There are dozens of little changes you can make to your lifestyle at home that will make a real difference to help conserve energy, reduce waste and save water. We’ve rated them in order of ‘green-ness’, so you can see how green you are.
Turn off TVs, videos and computer monitors at the socket – they use up energy even when they’re on standby.
Defrost your freezer often and descale your kettle – these actions keep your appliances working more efficiently and by saving energy, you save money.
Make sure fridge and freezer doors aren’t open for longer than you need them, as it makes appliances to work harder to keep cool.
Re-use plastic bags when you’re shopping.
Make full use of your local council’s recycling facilities.
Donate unwanted clothes, books and ‘bric-a-brac’ in good condition to charity shops. Unwanted furniture can go to charities which specialise in collecting and selling on furniture.
Turn off the tap while you’re brushing your teeth and teach kids this good habit too. When washing fruit and vegetables, use a bowl full of water rather than running the tap.
Take a shower instead of a bath. A 10-minute shower uses half the water of an average bath but be aware of power showers as they can use a third more water than the average bath.
Get a water meter installed – contact your water company for details. Monitor how much water you’re using, on a monthly or quarterly basis.
Some larger toilet cisterns can continue to work effectively with a smaller flush. Use a water displacement device to reduce the amount of water released each time you flush. You can place a brick or a full plastic water bottle in the cistern to reduce the flush volume. Alternatively, contact your water company for a water-saving device.
When it’s time for replacements, buy household goods such as fridges and washing machines with the best energy efficiency ratings – that is displayed as ‘A’ on a scale of A to G.
As appliances or equipment wear out, replace them with water-saving models.
Make sure your hot water tank has an insulating jacket. This will save you more each year than it costs. Insulating hot water pipes too will save you even more money and wasted energy.
Wear a jumper, keep the heat turned down! Turning down your thermostat by 1°C can cut 8 per cent off your fuel bill. The average British household spends a startling £620 per year on fuel and power. That’s about £200 too high, according to the Energy Savings Trust.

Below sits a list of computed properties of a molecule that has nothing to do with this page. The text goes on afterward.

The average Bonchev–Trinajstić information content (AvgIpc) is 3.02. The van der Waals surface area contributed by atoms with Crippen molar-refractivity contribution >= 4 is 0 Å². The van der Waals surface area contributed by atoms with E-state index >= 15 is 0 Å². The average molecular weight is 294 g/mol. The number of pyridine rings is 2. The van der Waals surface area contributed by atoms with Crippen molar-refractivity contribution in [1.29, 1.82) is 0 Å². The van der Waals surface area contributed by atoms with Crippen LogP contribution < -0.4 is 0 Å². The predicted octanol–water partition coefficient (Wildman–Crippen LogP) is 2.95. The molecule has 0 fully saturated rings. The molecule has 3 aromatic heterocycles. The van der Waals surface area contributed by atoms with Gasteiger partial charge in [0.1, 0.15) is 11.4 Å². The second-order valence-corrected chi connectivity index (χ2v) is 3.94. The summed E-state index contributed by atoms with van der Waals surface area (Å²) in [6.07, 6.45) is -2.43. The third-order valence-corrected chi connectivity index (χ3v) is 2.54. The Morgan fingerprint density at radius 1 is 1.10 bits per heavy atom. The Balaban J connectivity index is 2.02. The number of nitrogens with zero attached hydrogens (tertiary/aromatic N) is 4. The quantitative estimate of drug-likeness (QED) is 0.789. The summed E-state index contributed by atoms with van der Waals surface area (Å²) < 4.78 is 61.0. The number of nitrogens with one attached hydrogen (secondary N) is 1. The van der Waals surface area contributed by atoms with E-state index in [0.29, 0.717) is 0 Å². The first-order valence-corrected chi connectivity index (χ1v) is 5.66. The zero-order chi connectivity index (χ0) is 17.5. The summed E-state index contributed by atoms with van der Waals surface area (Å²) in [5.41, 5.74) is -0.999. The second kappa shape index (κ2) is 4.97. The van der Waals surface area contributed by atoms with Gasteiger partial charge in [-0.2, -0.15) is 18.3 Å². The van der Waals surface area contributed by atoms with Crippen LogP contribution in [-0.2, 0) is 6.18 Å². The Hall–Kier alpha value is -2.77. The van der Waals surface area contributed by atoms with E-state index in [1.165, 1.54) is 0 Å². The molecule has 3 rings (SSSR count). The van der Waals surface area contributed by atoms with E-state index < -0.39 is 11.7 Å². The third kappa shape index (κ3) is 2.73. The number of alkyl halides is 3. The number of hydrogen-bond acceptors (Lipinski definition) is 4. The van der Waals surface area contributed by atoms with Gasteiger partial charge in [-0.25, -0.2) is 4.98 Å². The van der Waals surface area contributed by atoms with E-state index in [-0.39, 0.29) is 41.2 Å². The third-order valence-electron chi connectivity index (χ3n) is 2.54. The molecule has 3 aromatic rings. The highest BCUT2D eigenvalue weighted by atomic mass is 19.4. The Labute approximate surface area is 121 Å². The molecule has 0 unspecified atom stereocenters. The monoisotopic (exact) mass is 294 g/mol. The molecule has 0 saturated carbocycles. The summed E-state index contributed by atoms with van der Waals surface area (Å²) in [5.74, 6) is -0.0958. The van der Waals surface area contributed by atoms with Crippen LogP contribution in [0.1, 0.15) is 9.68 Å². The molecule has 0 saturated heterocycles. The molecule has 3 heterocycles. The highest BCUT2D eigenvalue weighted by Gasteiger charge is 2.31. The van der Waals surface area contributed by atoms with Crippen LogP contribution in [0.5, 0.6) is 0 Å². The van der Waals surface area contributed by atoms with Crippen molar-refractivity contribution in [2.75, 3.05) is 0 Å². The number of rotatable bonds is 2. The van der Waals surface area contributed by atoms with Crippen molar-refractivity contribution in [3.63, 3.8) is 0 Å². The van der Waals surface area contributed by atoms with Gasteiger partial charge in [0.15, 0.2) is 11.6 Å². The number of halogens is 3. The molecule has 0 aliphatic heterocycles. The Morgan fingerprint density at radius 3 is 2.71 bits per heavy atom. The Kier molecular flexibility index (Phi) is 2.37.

Many common items can be recycled at local authority sites, so check before you throw any of these away – clothes, handbags, pairs of shoes, televisions and audio equipment, fridges and freezers, batteries and engine oil.
Buy re-useable cloth bags to hold your shopping.
Compost your organic waste at the kerbside (if available) or buy your own to turn food scraps into a valuable resource for the garden.
Sign up to get your electricity from renewable sources. For more information on how to switch energy supplier, use the link on the right of this page to our green energy advice.
Avoid disposable goods whenever there’s a permanent, re-usable alternative.
Check for leakage in the supply pipe between the mains and your home. Many water companies will repair the supply pipe for free.
Monitor how much water you’re using, on a monthly or quarterly basis and figure out how you can reduce use.
Replace old windows with double glazing, or fit secondary glazing. Have heavy curtains and draw them in winter to keep the heat in.
Buy solar panels which generate electricity or heat your hot water.
Think before you buy – reduce your overall consumption. Favour buying goods which can be re-used and recycled after their initial use.
If you don’t think your council offers enough recycling facilities at the kerbside, or at centralised facilities, write and tell them so.
Consider installing a rainwater recycling system in your home.
Consider installing a grey water recycling system (that’s the water which drains from sinks and baths).
If you’re buying a new home, look for water recycling systems and other water-saving features.
How did you do?
Score mainly light greens?
You’re making a good start to a green lifestyle.
Score any greens?
Well done – you’re already living a greener lifestyle than many people in the UK.
Score any dark greens?
Congratulations! You really are committed to green living. Make sure you get family and friends on board!